But then she'd remembered the day she had finally gotten through a pop spelling quiz without missing a single word. She'd run until her legs nearly gave out, almost the entire two miles home. When she'd stumbled in the door, too winded to speak, triumphantly holding up the paper with "A+" scrawled across the top in red, her father had glanced up from his newspaper and grunted. He may have said "good." But her mother had abandoned her dinner preparations mid-baste and taken the crumpled paper from her sweaty hands. "Oh, Anna Maria," she had said, and she had beamed.

So on the playground, Anna Maria had closed the notepad with the detailed instructions the girls had provided, thanked them, and left. She didn't know why girls who had never been friendly to her had suddenly shown her such kindness, but then again, since the funeral people she didn't even know were offering her wisdom, prayers, and something called "condolences." (Not to mention an awful lot of flowers that were dying all over their trailer.) At least this was advice she could use.

So on the playground, Anna Maria had closed the notepad with the detailed instructions the girls had provided, thanked them, and left. She didn't know why girls who had never been friendly to her had suddenly shown her such kindness.

Some of it had been easy. First, peanut shells from the floor of Mansey's Tavern. She'd had to sneak in after dark and crawl under some feet for those, but it turned out people were more interested in the girl on stage than something bumping their legs. Three stones from the bottom of a river took barely half an afternoon.

The claw of a hairless beast might have been hard except her Aunt Aggie had one of those cats, and Anna Maria's mother had always helped trim its nails. Aunt Aggie had cried a little when Anna Maria offered to help, but it had been easy enough to swipe one of the clippings when they'd finished. It was nice to see her, too. Her face was round, like Anna Maria's mother's. When Anna Maria looked in the mirror, she saw something different. Something hollow.

Anna Maria had been worried about trying to get a piece of Bobby Cloverton's hair. "From the root," Stephanie had said on the playground. "Or it won't work." Bobby was one of the meanest boys in the school, and yanking on his head could easily lead to having her face smashed in the dirt. In the end, Anna Maria had worried for nothing. He'd been dozing during recess one day and she'd snuck up and plucked a hair right from his head. When he jumped and screeched at her, she assured him she'd saved him from a bee (or maybe a horde).

The biggest item, and the one that nearly ended her quest, took nineteen days from playground to success. For most of that time, Anna Maria had been convinced it was impossible.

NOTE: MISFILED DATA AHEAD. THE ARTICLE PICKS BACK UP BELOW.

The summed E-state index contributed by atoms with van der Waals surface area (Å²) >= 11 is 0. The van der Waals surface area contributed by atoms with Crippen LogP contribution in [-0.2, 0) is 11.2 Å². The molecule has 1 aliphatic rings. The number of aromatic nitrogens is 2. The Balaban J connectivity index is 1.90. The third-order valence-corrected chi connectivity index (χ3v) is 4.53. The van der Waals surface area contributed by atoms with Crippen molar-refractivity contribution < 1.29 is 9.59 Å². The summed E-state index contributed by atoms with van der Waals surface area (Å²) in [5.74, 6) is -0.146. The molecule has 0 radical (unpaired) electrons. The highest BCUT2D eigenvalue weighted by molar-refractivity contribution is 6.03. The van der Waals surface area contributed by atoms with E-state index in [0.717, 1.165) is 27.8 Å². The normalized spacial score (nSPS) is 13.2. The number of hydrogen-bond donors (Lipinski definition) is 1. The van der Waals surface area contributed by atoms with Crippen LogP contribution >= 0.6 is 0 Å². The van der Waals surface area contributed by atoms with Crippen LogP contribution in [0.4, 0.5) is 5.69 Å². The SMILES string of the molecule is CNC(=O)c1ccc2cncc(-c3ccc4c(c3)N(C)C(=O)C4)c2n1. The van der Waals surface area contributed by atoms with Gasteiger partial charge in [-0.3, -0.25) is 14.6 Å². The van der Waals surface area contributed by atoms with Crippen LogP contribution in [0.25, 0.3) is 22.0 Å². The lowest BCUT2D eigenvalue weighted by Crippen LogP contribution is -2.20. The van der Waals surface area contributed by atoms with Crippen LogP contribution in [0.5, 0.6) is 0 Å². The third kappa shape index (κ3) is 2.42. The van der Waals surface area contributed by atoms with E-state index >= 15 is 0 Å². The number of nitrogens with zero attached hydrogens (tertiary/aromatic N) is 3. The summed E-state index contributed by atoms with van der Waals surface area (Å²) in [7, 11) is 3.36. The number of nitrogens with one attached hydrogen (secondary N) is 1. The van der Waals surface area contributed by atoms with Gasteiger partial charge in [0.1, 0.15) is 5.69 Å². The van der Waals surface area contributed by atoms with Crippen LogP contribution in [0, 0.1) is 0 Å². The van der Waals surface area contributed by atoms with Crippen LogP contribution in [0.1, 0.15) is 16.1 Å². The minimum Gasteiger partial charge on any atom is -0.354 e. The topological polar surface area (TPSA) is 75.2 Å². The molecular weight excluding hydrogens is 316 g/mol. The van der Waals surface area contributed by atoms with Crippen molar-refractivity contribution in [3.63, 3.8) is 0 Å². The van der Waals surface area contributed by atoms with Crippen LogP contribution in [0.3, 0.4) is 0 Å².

Then she'd remembered the sunny day when Jason Brinton had jumped out from behind a parked car so she would swerve and crash her bike. He and his friends had all pointed and laughed at her while the hot cement burned her torn up skin because she was too embarrassed to get up.

Her mother hadn't told her to "find something in common" like their guidance counselor or to "ignore them until they get bored with you" like her father. Her mother had hugged her into her warm, vanilla scent and said, "oh, Anna Maria" in the same tone she'd used when Anna Maria's favorite hamster had died. Then she'd taken her to the bathroom and washed her cuts and bandaged them and smiled at her.

Anna Maria tried to keep that memory fresh in her mind while she'd stared at the item on her list. Mrs. Olinskey's spit. If resurrection were easy, Anna Maria reasoned, then everyone would do it.

Anna Maria tried to keep that memory fresh in her mind while she'd stared at the item on her list. "Mrs. Olinskey's spit." If resurrection were easy, Anna Maria reasoned, then everyone would do it.

Mrs. Olinskey was their fourth-grade math teacher. Anna Maria's mother said (when she was alive) that Mrs. Olinskey reminded her of her grandfather, who worked the fields from dawn to dusk and wasn't interested in anything but food and sleep when he was done. "Stern" was the word she'd used, but Anna Maria would have said mean.

Anna Maria had thought of hundreds of ways to get Mrs. Olinskey's spit, but they all included getting other stuff too. Gum or a soda top or a straw or a licked envelope. Stephanie hadn't been as clear about this as she'd been on Bobby's hair, but Anna Maria hadn't wanted to take any chances. She was pretty sure pure was better.

So she'd taken a little sample bottle from the science room, then she asked. Mrs. Olinskey had looked at her like she'd lost her mind along with her mother, but after Anna Maria explained that she was working on a "project" and yes, it was helping her move past her grief (whatever that meant), and thanked her for her "condolences," Mrs. Olinskey spit in the bottle. A session with the guidance counselor seemed like a reasonable exchange.

Shells, stones, claw, hair, spit. Anna Maria could feel them beneath her, buried in a circle under the dead oak in her backyard. The soup can would complete the set. She dug a small hole and buried the final piece, then sat inside the circle and asked for her mother, as she would do every night for the next seven years.

It was really not so long to wait to hear "oh, Anna Maria" one more time.

 


 

Sara Seyfarth likes to nerd out with spreadsheets, still uses a flip-phone, and is lucky enough to have a day job doing something that matters. She grew up in Michigan as a bit of a wanderer with a family that moved every few years, so her imagination was her constant companion. She wrote her first (short!) book at age nine and has been telling stories ever since.

Illustration by Meghan Irwin.